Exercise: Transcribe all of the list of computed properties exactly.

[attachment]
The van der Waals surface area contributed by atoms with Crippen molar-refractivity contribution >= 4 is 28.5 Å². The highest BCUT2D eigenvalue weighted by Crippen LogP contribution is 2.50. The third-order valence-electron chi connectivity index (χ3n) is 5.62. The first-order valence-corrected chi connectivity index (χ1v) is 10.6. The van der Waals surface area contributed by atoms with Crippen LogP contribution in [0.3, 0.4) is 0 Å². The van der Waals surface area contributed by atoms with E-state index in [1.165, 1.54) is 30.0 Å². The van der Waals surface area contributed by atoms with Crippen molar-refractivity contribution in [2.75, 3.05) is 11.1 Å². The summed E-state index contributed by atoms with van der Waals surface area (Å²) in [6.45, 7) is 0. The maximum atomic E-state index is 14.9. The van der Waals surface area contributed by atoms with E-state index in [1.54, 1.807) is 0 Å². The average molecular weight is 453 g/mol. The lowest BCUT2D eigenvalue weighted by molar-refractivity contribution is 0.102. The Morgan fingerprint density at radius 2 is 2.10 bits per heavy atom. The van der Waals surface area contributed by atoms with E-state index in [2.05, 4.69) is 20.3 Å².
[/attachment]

The van der Waals surface area contributed by atoms with Crippen molar-refractivity contribution >= 4 is 28.5 Å². The highest BCUT2D eigenvalue weighted by Crippen LogP contribution is 2.50. The third-order valence-electron chi connectivity index (χ3n) is 5.62. The first-order valence-corrected chi connectivity index (χ1v) is 10.6. The van der Waals surface area contributed by atoms with Crippen LogP contribution in [0.3, 0.4) is 0 Å². The van der Waals surface area contributed by atoms with E-state index in [1.165, 1.54) is 30.0 Å². The van der Waals surface area contributed by atoms with Crippen molar-refractivity contribution in [2.75, 3.05) is 11.1 Å². The summed E-state index contributed by atoms with van der Waals surface area (Å²) in [6.45, 7) is 0. The maximum atomic E-state index is 14.9. The van der Waals surface area contributed by atoms with E-state index in [1.54, 1.807) is 0 Å². The average molecular weight is 453 g/mol. The lowest BCUT2D eigenvalue weighted by molar-refractivity contribution is 0.102. The Morgan fingerprint density at radius 2 is 2.10 bits per heavy atom. The van der Waals surface area contributed by atoms with E-state index in [2.05, 4.69) is 20.3 Å².